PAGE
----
Fergus McFadden happy to be centre of attention
For a while there, Fergus McFadden thought he had found himself a more permanent home on the wing but deep down, he knew that his versatility would likely lead him back into the centre at some point.
Such is Leinster's strength in depth across the board, switching between the two positions has its merits and drawbacks but McFadden has generally used it to his advantage throughout his 10-year professional career.
The regularity with which Joe Schmidt includes McFadden in his squads tells you everything about how highly he is regarded by the Ireland boss, but it was the Kiwi who sent him on his journey to becoming a utility back.
Before Schmidt arrived at Leinster in 2010, McFadden primarily saw himself as a midfielder but there was one, or two in this instance, major obstacles standing in his way of getting significant game time in his preferred position.
"Since Joe came in I've focused more on the wing," the 31-year old recalled.
"I'm a winger that can play centre, whereas previously I was a centre who could play wing. It's got its positives and negatives.
"But having backs who can play in numerous positions at a high level in your squad is very important, and I'm just happy that I can play in those positions.
"There was the issue of Gordon (D'Arcy) and Drico (Brian O'Driscoll) playing there, so it was a tough argument to get one of them dropped at the time! So he (Schmidt) pushed me.
"When there was an injury to Shane Horgan I think, I did quite well (on the wing) and kicked on from there. That was that."
Leinster's seemingly never-ending talent pool will be stretched for Saturday's season-opener against the Dragons as a host of midfielders are unavailable.
The club's most important utility player Isa Nacewa has already slotted into inside centre during pre-season and with Leo Cullen likely to give the exciting Jimmy O'Brien the nod from the start at 13, who lines out in the number 12 jersey will have been the major issue in UCD this week.
McFadden started on the wing against Bath last week but, as always, he is ready to answer the call if he is asked to play a role that is just as familiar to him.
"If I wasn't injured so much last year I think I'd have played in the centre, because I always have done that in my time with Leinster, but the opportunity didn't arise," he explained.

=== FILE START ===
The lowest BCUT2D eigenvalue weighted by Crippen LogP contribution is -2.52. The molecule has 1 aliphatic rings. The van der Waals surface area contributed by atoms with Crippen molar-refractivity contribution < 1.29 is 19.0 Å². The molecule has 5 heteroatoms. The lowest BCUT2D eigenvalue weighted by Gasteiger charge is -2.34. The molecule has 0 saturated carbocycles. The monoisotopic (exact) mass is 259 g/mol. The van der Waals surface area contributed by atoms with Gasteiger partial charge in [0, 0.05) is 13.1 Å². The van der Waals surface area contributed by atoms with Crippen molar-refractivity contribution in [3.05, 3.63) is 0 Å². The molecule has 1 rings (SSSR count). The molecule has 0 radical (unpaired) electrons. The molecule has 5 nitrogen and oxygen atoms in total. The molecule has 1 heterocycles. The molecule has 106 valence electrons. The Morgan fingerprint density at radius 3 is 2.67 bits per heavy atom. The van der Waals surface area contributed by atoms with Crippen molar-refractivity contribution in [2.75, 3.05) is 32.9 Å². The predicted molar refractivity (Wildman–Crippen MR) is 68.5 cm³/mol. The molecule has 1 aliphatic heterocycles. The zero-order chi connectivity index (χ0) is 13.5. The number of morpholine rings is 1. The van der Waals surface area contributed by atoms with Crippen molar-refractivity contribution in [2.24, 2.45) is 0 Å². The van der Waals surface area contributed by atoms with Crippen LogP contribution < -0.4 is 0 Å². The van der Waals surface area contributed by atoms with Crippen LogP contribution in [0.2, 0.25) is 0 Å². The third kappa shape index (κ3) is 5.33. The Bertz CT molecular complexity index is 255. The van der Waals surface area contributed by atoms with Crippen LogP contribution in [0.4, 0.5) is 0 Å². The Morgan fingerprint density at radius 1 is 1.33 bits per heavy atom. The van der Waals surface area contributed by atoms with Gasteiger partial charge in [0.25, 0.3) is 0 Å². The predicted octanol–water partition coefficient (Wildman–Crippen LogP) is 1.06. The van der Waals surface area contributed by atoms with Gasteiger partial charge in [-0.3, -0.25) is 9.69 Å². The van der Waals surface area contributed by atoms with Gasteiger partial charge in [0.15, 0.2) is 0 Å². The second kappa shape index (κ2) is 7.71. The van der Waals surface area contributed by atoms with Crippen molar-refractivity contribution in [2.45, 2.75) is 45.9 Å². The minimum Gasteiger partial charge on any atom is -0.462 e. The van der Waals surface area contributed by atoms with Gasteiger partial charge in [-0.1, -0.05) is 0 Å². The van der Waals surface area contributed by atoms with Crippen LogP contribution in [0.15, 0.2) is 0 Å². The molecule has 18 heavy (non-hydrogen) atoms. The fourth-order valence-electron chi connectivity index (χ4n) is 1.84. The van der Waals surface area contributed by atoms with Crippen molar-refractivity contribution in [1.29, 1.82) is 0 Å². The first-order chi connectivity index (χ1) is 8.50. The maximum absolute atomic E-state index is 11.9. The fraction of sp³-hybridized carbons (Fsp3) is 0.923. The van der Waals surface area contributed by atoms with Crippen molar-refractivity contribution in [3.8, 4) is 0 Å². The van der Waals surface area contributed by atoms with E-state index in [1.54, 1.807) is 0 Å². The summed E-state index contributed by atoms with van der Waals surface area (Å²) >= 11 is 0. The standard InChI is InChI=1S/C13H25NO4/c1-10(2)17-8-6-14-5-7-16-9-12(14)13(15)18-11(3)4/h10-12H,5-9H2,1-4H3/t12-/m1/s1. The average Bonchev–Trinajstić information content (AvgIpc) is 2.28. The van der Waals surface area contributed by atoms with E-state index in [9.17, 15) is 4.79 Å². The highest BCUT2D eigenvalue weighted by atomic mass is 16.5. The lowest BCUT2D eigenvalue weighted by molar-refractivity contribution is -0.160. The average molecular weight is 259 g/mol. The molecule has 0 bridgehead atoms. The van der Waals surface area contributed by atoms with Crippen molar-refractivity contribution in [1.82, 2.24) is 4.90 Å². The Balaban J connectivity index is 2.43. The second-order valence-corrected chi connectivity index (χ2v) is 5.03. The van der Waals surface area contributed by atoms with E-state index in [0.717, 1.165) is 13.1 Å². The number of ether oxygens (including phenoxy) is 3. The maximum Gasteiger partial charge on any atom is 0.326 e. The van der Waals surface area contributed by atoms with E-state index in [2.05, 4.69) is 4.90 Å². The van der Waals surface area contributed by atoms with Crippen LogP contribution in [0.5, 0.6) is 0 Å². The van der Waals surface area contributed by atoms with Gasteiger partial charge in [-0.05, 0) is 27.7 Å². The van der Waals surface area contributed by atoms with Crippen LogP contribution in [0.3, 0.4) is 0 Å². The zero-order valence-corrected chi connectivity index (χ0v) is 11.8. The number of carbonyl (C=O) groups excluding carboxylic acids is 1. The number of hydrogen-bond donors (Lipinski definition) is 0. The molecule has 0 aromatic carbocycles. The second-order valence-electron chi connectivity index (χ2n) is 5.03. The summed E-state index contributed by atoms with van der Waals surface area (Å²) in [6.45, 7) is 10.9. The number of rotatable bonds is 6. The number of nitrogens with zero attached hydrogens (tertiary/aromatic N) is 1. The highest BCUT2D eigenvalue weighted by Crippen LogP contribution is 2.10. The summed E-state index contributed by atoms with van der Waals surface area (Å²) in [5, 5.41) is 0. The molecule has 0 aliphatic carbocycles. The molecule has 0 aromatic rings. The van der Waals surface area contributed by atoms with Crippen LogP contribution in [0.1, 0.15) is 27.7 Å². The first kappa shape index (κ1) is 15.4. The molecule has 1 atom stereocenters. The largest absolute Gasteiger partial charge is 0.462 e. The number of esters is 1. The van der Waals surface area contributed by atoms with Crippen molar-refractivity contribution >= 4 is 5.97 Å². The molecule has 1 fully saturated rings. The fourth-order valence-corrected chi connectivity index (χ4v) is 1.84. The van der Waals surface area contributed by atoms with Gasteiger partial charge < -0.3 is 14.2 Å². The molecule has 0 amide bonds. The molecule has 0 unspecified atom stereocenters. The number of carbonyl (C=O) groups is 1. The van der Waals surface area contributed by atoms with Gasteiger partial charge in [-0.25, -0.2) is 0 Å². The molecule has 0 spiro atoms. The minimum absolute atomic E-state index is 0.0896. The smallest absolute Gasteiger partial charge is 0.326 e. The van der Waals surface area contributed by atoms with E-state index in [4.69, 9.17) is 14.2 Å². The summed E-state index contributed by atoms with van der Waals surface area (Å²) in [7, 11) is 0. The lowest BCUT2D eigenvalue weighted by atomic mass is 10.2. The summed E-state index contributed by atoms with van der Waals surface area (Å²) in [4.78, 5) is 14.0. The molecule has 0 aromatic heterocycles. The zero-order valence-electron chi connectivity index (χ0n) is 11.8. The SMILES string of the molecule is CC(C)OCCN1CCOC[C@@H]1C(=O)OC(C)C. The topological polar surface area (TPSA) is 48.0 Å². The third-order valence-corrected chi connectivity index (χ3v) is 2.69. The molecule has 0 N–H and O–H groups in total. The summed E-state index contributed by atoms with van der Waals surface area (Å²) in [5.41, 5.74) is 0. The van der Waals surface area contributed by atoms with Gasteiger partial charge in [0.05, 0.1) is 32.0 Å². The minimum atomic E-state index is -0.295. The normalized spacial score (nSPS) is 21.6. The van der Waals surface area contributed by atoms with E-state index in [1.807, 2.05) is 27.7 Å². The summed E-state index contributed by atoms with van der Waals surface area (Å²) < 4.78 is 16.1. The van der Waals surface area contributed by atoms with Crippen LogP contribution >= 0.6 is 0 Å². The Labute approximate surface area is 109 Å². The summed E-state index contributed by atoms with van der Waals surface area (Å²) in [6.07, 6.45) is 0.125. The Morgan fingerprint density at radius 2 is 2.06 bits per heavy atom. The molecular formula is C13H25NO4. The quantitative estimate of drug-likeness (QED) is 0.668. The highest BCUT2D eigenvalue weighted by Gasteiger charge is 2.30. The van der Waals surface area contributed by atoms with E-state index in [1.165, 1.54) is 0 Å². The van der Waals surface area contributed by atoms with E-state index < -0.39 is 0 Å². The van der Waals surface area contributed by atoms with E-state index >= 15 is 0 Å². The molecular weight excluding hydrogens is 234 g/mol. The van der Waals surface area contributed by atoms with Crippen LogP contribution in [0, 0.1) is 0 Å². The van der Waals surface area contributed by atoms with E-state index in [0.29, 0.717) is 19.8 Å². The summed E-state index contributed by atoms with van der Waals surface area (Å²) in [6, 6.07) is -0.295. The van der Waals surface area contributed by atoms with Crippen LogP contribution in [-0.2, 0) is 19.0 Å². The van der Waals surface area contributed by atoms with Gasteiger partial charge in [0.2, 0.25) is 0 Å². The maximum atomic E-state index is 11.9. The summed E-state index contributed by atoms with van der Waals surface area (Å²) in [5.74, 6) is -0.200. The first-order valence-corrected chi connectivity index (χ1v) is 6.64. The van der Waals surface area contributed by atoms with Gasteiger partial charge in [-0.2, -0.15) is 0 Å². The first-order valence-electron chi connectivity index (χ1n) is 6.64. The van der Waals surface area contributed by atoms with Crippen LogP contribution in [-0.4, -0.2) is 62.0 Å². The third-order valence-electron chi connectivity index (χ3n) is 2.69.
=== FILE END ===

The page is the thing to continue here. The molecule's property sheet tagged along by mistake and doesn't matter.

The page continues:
"This season I'd like to think I'll get some time there, whether with guys injured or away on camp. We're thin on the ground there now, with injuries, so I'll be ready to go when called.
"The easier one to transition to is to the wing. I find you need a few games under your belt in the centre to get really comfortable.
"There's a lot more happening in defence, a lot more decisions need to be made and a lot more is expected of you in terms of distribution and helping the 10 out.
"But listen, to be able to play on the wing and in the centre, it gives you more of an appreciation into what's going on when you're in the centre as to what the winger is thinking as a winger as well. So it can have its bonuses. There are plenty of positives like that.
"It can be a tough one because when you are a utility back you can be expected to play at a really high level with only a short amount of game time. You've just got to get the reps in in training and try to get the most out of it there."
A thigh injury at the start of last season cost McFadden the first five months of the new campaign. It also scuppered his chance of making an impression on Stuart Lancaster who had just arrived in Dublin.
The emotion of what had been a hugely frustrating period for the Kildare native came out at the Aviva in April when he crossed for the decisive try in Leinster's Champions Cup quarter-final win over Wasps. It was an all too fleeting moment that has left him hungry for more.
"It's nice to have the consistency of him (Lancaster) here, it's his first full season with us," McFadden added.
"He had such a good impact last year but it was after two months which was unusual.
"He's now starting off with drills and structures that we're looking to implement.
"For me, last year, to be honest, was very, very frustrating because a new coach came in and literally as that happened, I was injured for five months.
"Then other people had been really doing well in my position so I was playing catch-up when I came back.
"I'm looking forward to this year and having a fresh start and getting into the starting team for the start of the season and the big games."